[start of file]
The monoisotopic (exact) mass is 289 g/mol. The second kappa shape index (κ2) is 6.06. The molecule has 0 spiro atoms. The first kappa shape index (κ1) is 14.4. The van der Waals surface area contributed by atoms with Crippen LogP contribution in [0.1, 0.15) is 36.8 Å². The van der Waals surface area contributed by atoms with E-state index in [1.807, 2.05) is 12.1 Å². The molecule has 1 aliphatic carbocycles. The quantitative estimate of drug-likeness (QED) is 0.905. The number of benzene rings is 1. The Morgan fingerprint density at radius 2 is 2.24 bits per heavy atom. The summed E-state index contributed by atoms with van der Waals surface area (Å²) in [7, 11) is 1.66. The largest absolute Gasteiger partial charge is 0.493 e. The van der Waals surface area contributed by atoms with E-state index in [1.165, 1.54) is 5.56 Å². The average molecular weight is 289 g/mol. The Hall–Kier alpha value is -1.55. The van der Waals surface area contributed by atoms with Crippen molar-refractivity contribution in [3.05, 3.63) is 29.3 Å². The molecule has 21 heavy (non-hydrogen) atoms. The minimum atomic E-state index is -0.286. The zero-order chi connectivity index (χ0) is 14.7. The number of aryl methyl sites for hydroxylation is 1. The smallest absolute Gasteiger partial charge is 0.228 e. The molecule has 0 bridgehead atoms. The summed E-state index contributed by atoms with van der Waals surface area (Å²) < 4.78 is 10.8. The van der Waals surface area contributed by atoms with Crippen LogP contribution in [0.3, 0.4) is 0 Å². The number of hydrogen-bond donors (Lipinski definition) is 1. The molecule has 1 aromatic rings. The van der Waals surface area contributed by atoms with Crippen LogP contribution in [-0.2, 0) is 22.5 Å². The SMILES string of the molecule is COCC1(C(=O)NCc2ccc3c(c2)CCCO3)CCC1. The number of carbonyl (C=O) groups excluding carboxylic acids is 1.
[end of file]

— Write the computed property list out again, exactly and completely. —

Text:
The monoisotopic (exact) mass is 289 g/mol. The second kappa shape index (κ2) is 6.06. The molecule has 0 spiro atoms. The first kappa shape index (κ1) is 14.4. The van der Waals surface area contributed by atoms with Crippen LogP contribution in [0.1, 0.15) is 36.8 Å². The van der Waals surface area contributed by atoms with E-state index in [1.807, 2.05) is 12.1 Å². The molecule has 1 aliphatic carbocycles. The quantitative estimate of drug-likeness (QED) is 0.905. The number of benzene rings is 1. The Morgan fingerprint density at radius 2 is 2.24 bits per heavy atom. The summed E-state index contributed by atoms with van der Waals surface area (Å²) in [7, 11) is 1.66. The largest absolute Gasteiger partial charge is 0.493 e. The van der Waals surface area contributed by atoms with E-state index in [1.165, 1.54) is 5.56 Å². The average molecular weight is 289 g/mol. The Hall–Kier alpha value is -1.55. The van der Waals surface area contributed by atoms with Crippen molar-refractivity contribution in [3.05, 3.63) is 29.3 Å². The molecule has 21 heavy (non-hydrogen) atoms. The minimum atomic E-state index is -0.286. The zero-order chi connectivity index (χ0) is 14.7. The number of aryl methyl sites for hydroxylation is 1. The smallest absolute Gasteiger partial charge is 0.228 e. The molecule has 0 bridgehead atoms. The summed E-state index contributed by atoms with van der Waals surface area (Å²) < 4.78 is 10.8. The van der Waals surface area contributed by atoms with Crippen LogP contribution in [0.3, 0.4) is 0 Å². The number of hydrogen-bond donors (Lipinski definition) is 1. The molecule has 1 aromatic rings. The van der Waals surface area contributed by atoms with Crippen LogP contribution in [-0.2, 0) is 22.5 Å². The SMILES string of the molecule is COCC1(C(=O)NCc2ccc3c(c2)CCCO3)CCC1. The number of carbonyl (C=O) groups excluding carboxylic acids is 1.